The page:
Aricept

dickyb

Registered User
Aug 24, 2006
2
Manchester
Hi there

I'm new to this forum so apologies if this question has been asked before!
My Dad has been on Aricept for about a year and a half. His three children, of which I am one, have grave concerns over the care provided by his new wife, who for one reason or another is attempting to isolate him from friends, family and importantly, medical professionals he knows and trusts.
One of the things she has told us is that you can only take Aricept for a short time before it stops working. It makes an incredible differnce to Dad, when he is reminded to take it.
If anyone knows anything about this drug and it's long term use I would be very grateful!

Many thanks
Richard
 

BeckyJan

Registered User
Nov 28, 2005
18,972
Derbyshire
When David was first given Aricept some two years ago, our GP and friend said that it should keep him on a plateau (or give some improvement) for a year or two, and then it will be less effective. I think many on TP will have different experiences - but all the folk I know want to keep Aricept on for as possible and I some have been taking it for 5/6 yrs. There may be some who disagree but when we get to the bitter end I may agree to withdrawing them. Before that stage I think I will purchase Ebixa unless there is strong evidence against it for him at that time. (on second thoughts I think I may be getting near to that point now - need to start asking questions again!!.

So the new wife may be partially correct - but very few people want their loved ones off it at all! (it will be in her interests to keep him on a plateau of reasonable behaviour such as washing and dressing himself, avoiding mood swings, etc etc.0.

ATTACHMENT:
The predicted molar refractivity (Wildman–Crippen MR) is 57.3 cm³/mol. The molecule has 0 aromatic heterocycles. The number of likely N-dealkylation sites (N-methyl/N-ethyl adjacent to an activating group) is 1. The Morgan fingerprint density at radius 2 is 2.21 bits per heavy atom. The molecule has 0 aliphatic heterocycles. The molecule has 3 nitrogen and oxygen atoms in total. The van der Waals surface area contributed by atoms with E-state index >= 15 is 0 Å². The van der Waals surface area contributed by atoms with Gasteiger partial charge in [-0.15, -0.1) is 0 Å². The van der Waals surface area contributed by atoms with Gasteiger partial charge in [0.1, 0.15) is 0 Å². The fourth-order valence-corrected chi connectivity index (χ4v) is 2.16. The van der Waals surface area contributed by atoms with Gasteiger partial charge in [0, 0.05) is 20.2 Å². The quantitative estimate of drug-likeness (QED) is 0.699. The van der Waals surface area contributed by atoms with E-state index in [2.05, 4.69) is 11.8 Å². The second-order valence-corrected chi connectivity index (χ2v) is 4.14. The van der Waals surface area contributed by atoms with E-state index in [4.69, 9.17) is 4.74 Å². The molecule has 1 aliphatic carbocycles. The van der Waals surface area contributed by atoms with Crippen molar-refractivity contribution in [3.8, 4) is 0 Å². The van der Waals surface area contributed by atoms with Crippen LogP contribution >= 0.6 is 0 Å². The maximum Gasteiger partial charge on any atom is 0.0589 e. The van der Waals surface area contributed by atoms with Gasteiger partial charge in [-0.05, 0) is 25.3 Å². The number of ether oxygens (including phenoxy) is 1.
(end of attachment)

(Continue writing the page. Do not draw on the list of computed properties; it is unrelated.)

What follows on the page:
Not sure if this helps. Best wishes Beckyjan
 

sek.kong

Registered User
Aug 30, 2006
17
east anglia -ish
Hello Richard
What I was told when Mum started on it ( only a month ago) was that if it worked, there should be at least a plateau or a slight improvement, as said in the previous post. Mini mental tests are done periodically and if the improvement/ plateau continues than so can the medication. Some people have been on it for quite a while.
The other proviso is that there's no medical reasons for discontinuing. Hope this helps.
 

Norman

Registered User
Oct 9, 2003
4,348
Birmingham Hades
H i Dicky b
As my friend Bruce says"you have seen one AD sufferer,you have seen one AD sufferer".
My wife has taken Aricept for 11+ years now and we are on a very slow decline.
The memory tests are very low scores, but our consultant continues to prescribe.
He says if we stop the medication there is no going back.
Aricept has given us time that we would not have had without it.
Hope this helps
Norman
 

Sandy

Registered User
Mar 23, 2005
6,847
Hi dickyb,

You might want to take a look at a report from the BBC's news web site from six months ago or so. It explains how research carried out with people in the latter stages of AD continue to benefit from Aricept:

http://news.bbc.co.uk/1/hi/health/4832574.stm

This of course is the kind of evidence that makes people so upset with the recent guideance from NICE.

And just a few days ago, the U.S. Food and Drug Administration approved Aricept for treatment of severe dementia:

http://www.fda.gov/bbs/topics/NEWS/2006/NEW01491.html

Take Care,

Sandy
 
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